To view this page ensure that Adobe Flash Player version 11.1.0 or greater is installed.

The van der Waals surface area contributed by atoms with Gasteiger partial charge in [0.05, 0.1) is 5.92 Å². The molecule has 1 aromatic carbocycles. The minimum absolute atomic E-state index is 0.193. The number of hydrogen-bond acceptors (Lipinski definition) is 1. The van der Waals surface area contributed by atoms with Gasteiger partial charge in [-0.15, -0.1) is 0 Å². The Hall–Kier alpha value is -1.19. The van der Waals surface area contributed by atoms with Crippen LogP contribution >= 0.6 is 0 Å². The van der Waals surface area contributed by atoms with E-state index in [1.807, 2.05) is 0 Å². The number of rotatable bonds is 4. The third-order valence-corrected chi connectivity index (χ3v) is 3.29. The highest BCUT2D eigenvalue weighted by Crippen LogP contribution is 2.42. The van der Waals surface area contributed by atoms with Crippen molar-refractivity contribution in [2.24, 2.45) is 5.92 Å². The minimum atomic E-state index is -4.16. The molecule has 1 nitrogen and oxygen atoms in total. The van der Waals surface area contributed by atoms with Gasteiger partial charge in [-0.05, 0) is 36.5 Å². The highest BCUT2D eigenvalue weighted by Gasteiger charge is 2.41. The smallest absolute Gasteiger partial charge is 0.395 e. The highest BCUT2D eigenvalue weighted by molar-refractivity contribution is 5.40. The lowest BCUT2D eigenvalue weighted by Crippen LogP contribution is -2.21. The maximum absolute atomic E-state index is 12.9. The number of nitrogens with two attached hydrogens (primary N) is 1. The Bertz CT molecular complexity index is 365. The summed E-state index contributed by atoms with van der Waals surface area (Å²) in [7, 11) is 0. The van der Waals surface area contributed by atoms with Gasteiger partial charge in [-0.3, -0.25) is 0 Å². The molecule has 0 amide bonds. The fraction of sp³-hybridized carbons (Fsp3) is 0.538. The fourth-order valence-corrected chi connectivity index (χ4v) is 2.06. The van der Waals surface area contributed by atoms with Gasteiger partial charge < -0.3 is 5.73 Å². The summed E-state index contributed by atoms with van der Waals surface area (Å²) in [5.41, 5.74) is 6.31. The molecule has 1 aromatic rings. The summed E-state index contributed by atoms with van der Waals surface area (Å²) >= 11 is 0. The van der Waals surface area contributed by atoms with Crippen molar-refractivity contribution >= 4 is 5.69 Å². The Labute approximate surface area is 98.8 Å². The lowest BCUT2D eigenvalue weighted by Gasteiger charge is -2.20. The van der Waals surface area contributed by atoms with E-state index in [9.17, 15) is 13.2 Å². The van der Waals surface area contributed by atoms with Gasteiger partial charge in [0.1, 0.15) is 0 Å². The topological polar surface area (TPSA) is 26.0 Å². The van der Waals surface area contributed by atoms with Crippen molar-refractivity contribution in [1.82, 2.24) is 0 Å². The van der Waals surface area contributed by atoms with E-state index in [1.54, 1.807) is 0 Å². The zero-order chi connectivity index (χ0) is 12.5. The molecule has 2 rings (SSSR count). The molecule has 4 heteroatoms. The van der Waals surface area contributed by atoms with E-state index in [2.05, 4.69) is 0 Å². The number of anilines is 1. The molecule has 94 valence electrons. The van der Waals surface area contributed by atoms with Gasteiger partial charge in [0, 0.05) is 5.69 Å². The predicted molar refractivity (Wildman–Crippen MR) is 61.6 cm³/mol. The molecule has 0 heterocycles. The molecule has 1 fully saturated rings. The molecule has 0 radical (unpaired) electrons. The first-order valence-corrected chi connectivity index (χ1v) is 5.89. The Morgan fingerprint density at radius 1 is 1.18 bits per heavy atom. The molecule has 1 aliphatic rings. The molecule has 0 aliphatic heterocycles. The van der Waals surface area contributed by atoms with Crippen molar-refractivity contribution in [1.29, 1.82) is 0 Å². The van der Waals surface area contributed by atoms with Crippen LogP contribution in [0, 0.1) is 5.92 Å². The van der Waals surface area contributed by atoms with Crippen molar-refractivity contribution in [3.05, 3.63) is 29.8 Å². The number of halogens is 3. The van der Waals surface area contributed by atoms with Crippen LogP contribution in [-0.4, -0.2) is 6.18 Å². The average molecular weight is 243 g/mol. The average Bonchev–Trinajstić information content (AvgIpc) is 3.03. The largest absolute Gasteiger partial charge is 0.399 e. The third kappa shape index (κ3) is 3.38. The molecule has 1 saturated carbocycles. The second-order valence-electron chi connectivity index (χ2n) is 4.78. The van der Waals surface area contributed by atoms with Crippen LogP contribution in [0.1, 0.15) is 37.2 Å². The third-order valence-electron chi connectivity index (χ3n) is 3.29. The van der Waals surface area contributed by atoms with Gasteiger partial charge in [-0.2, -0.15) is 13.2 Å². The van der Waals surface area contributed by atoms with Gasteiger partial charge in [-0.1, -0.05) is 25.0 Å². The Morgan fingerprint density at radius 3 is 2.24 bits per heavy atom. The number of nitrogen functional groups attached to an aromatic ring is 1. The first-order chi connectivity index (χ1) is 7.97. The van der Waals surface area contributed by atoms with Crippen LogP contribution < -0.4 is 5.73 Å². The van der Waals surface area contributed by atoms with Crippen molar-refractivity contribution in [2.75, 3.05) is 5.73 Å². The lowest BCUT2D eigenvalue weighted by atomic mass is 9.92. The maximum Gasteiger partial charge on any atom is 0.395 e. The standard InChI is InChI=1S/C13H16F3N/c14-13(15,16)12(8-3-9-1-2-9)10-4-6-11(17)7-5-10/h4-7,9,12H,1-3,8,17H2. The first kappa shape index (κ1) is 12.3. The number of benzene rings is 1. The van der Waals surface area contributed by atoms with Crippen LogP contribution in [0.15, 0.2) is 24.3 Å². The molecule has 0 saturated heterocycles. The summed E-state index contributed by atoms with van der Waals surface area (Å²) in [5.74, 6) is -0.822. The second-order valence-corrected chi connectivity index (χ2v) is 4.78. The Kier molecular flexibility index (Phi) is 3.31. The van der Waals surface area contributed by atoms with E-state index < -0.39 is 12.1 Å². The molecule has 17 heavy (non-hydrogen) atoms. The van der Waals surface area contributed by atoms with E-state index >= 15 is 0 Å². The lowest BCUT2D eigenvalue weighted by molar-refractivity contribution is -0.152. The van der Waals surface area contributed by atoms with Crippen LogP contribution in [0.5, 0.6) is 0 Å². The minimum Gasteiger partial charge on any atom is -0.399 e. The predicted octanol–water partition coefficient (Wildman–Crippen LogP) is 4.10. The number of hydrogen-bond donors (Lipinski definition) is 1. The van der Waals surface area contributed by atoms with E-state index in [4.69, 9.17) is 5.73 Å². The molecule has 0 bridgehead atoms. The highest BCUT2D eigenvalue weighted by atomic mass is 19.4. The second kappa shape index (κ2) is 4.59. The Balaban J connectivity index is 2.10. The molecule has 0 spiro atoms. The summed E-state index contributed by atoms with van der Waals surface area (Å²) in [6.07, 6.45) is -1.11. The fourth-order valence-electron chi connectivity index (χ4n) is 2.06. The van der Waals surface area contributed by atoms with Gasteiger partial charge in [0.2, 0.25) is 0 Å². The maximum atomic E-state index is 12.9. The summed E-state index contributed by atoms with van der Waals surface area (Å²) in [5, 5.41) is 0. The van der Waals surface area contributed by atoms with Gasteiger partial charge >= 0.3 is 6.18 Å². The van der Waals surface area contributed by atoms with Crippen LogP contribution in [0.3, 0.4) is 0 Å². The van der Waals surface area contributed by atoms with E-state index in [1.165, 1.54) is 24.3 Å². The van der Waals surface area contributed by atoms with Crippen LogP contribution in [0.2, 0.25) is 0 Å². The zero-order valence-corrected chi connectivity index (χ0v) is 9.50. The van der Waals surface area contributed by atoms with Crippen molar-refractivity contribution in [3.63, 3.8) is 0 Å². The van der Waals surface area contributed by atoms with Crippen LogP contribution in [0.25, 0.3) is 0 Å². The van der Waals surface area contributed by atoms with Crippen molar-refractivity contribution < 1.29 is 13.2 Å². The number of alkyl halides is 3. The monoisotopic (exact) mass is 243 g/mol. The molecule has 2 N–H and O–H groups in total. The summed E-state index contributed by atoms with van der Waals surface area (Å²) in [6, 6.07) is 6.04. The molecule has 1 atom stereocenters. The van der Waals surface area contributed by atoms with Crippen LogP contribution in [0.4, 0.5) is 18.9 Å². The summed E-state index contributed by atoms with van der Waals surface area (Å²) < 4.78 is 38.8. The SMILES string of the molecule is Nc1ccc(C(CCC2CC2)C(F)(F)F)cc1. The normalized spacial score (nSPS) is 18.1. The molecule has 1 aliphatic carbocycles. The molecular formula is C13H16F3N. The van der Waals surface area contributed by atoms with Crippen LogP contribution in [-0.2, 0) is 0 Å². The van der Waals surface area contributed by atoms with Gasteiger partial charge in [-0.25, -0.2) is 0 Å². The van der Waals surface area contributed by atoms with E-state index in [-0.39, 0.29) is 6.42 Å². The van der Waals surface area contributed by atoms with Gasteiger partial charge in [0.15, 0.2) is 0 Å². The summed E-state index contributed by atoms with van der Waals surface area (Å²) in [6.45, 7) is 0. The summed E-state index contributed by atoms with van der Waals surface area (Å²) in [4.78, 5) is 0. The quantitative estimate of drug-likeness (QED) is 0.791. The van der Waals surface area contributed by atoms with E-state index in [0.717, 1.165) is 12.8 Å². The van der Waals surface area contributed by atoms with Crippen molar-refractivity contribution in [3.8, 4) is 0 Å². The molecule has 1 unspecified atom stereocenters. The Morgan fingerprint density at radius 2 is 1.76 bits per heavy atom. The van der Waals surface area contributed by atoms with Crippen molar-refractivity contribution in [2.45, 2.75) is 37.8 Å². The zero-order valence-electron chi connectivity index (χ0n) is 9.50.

NEWS CAPTURE & PRODUCE by Will Strauss “ One of the many potential upsides of the television industry finally embracing IP is the opportunity that presents itself for live remote production. By that I mean having cameras, operators and little more on location and then whisking the live feeds instantly (or as near as dammit) via an IP network to a gallery, conceivably, anywhere in the world, where they can be switched. The benefits are obvious. With less movement of people and kit required - and less need for OB trucks - it could make certain types of live production more cost efficient. This, in turn, could potentially allow for coverage of niche or less-well-known events that might not be otherwise affordable using a truck. Save money AND introduce new forms of content: what’s not to like? At IBC EVS demonstrated a multi-feed live remote production – via SMPTE 2022 uncompressed video – over an IP network using Cisco’s standard IP switches and software defined networking (SDN). They weren’t the only ones. Gearhouse Broadcast showed 4K remote production by taking a 4K feed from a Hitachi SK-UHD4000 camera (plus an HD feed) in one hall and sending it via fibre to another where it was cut together using an EVS DYVI production switcher. ChyronHego’s VidiGo has even sold remote production systems to Euro Media Group. These, and other examples, show that remote production is technically feasible (even if there are some caveats as far as the number of camera feeds are concerned, but that is a conversation for another time). Sadly, as you read this, while it may be possible, remote production isn’t terribly affordable yet because the telecoms companies that operate the IP networks are charging too much for their bandwidth. That is the view of Kevin Fitzgerald, head of system and product sales at Gearhouse. He argues that the cost of taking a feed from New York to London, for example, is “astronomical.” “The business model just doesn’t work,” he says. “At the moment, it makes more sense to hire in local OB trucks, or even ship units around the world to cover events, than to put on a remote production working with the telcos. In the long-term they’re going to have to reduce the cost of supplying the bandwidth.” “ Great achievements are rarely easy, and it is surely only a matter of time before this issue is ironed out but, for now, remote production is tantalisingly out of reach for many. Fibre Argosy has designed and launched a range of multiple tactical fibre assemblies for outside broadcast and other applications where cables come in for heavy treatment on a regular basis. As tactical fibre carries multiple signals over long distances, installation on site often means dragging the cable through ducts or across open ground, and inevitably this leads to damage to the terminations and affects signal integrity. The Argosy offering protects fibres in a unique breakout that stops them from rotating under use. The entire end of the cable is protected with a captive heavy duty pulling sock. This is said to ensure that the load under deployment and recovery is transferred directly to the aramid in the tactical cable, and when laying on the floor protects against crushing of the breakout. when audio matters natural sound – in the home junger_kitplus_185x74.indd 2 06 | KITPLUS - THE TV-BAY MAGAZINE: ISSUE 106 OCTOBER 2015 28.07.15 18:04